Last summer frequent fliers got a glimmer of hope for smoother travel. Researchers at the German Aerospace Center DLR’s Institute of Atmospheric Physics began testing technology that can detect turbulence, particularly the clear air kind that’s nearly impossible to predict. The device goes onboard a plane and emits short-wave ultraviolet laser radiation along the direction of flight, according to DLR. This reveals fluctuations in air density that indicate turbulence ahead. DRL has been testing the tech on flights in Europe with the goal of extending the detection distance to 20 miles.
lloydabell34, Flickr Creative Commons
Stanford University bioengineering, psychiatry and behavioral science professor Karl Deisseroth is a pioneer in using a technique called optogenetics, which involves genetically modifying neurons so they make a light-sensitive protein. Those cells can then be turned on or off with laser-based light.
Recently a group from University College London led by neurobiologist Linda Greensmith used optogenetics on paralyzed mice. Her group grafted genetically engineered motor neurons onto severed nerves in mice legs. Shining blue light on them restored nerve connectivity, reversing the paralysis.
Australian researchers have developed a unique method of improving the quality of high-powered laser beams using Marilyn Monroe's favorite gemstone.
A girl's best friend they might be, but diamonds also have special properties when it comes to dispersing heat. They have good optical scattering qualities too, effectively reshaping light beams.
According to the lead researcher, Dr Aaron McKay of the Photonics Research Centre at Macquarie University in Sydney, these properties make diamonds much better at producing high-quality laser beams than conventional techniques, especially for high-power lasers.
"Diamonds have a massive potential to make lasers travel much further and improve the beam quality, or more importantly the beam brightness, which allows you to focus the power of the laser beam onto a small target," he says.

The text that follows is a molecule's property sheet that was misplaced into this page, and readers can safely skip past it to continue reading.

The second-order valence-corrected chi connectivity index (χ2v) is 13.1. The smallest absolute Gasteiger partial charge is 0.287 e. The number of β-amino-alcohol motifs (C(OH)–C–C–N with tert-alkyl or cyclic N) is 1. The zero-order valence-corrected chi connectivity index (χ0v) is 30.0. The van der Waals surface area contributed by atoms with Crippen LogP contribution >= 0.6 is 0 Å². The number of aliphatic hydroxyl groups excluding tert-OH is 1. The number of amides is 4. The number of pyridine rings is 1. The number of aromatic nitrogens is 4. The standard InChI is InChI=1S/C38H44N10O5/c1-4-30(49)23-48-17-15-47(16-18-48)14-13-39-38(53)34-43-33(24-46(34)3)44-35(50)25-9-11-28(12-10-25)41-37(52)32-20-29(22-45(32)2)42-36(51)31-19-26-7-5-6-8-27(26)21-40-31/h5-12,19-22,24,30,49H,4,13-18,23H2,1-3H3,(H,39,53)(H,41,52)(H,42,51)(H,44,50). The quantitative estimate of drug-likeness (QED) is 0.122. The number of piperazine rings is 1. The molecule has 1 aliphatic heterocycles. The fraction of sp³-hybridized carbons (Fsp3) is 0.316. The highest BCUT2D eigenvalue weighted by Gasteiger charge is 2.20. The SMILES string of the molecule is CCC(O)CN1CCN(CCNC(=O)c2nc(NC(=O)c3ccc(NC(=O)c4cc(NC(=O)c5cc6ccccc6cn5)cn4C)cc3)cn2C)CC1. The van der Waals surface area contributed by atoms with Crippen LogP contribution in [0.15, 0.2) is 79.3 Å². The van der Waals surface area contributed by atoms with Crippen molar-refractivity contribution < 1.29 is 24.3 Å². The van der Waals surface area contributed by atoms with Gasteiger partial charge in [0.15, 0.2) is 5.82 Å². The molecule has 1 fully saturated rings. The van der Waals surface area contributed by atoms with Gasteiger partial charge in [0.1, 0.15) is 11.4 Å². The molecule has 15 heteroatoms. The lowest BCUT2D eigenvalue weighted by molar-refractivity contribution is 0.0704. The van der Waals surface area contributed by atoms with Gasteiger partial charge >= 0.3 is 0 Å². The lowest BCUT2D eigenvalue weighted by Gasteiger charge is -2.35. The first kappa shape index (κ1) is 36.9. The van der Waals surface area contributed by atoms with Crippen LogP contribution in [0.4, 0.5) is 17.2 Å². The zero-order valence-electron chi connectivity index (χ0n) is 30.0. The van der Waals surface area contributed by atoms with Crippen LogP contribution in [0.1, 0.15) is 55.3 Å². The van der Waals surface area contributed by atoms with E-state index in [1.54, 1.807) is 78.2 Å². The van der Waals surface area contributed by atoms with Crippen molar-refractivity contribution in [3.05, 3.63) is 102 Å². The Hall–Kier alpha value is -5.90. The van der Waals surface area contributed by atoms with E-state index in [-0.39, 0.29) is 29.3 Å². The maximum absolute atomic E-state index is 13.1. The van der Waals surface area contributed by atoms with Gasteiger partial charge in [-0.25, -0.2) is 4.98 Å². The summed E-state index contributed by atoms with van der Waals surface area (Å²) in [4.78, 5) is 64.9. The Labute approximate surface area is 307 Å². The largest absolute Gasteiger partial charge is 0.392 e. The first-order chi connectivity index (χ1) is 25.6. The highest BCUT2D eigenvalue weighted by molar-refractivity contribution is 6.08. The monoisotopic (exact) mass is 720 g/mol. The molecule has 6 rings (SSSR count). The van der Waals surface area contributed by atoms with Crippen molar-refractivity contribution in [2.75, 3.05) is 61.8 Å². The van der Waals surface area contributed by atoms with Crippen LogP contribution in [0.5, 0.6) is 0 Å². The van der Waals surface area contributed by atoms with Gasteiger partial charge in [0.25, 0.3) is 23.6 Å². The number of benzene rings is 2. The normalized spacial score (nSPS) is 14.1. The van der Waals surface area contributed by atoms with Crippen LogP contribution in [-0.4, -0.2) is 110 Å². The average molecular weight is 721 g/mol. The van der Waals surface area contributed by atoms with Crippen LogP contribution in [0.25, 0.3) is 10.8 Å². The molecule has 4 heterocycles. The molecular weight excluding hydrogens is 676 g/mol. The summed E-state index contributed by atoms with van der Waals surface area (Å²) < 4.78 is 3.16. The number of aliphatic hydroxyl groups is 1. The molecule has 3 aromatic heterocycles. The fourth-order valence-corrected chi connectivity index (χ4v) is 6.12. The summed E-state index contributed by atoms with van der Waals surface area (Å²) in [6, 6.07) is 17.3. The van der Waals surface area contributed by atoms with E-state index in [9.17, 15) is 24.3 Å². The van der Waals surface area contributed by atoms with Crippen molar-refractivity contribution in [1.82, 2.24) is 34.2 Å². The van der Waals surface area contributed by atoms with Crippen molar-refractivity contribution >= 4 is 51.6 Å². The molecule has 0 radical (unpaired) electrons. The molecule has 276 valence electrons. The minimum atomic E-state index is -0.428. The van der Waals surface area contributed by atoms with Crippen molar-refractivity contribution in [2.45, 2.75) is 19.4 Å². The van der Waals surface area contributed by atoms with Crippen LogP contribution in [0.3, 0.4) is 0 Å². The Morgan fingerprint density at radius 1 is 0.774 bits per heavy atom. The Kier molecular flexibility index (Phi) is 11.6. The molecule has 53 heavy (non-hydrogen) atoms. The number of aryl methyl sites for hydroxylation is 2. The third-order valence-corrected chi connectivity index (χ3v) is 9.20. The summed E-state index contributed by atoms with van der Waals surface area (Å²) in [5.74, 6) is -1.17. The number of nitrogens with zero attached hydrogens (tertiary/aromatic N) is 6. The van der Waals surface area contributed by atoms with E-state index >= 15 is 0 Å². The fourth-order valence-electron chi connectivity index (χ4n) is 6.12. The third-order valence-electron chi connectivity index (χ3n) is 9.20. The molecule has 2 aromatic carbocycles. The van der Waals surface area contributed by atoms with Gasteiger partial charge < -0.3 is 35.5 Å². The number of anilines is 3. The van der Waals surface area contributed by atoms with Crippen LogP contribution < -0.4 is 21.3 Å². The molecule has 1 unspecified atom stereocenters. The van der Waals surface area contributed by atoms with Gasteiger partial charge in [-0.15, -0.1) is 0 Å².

To change a poor quality laser beam into a high-quality one you need to use a laser converter. But in conventional systems this always leads to a loss of power and the production of a lot of unwanted heat. Using diamond, the team found that after conversion, the quality -- or brightness -- of the output beam was 50 per cent higher than the input beam.
"Our work has demonstrated a diamond-based converter for enabling beam brightness enhancement for the first time," says McKay.
Conventional conversion techniques are electronically and optically complicated, while the heat produced causes more problems than it solves, including affecting the quality of the laser beam.
"Diamond is such an awesome material in terms of its thermal properties. It is very efficient and has up to 1000 times better heat handling capability than other materials," says McKay.
Because the technique uses a diamond measuring just millimeters in length it also means conversion can take place using a much smaller device, increasing portability.
The beam conversion occurs using a process known as Raman scattering, which not only improves the quality of the beam, but also converts its color or wavelength. The researchers used this property to convert the beam wavelength into the less dangerous 'eye-safe region'.
Lasers in this part of the spectrum are in great demand for applications including range finding, remote sensing and point-to-point communication, which is often used between navy ships.
The team plans to take the research a lot further, including adapting the concept to combine many poor-quality lasers into a single stronger beam.
"We are also looking at scaling the power up from the 15 to 20 watt level to watt levels in the hundreds. Currently the processes that don't use diamonds are limited to about 10 watts. We want to show a massive improvement in that," McKay says.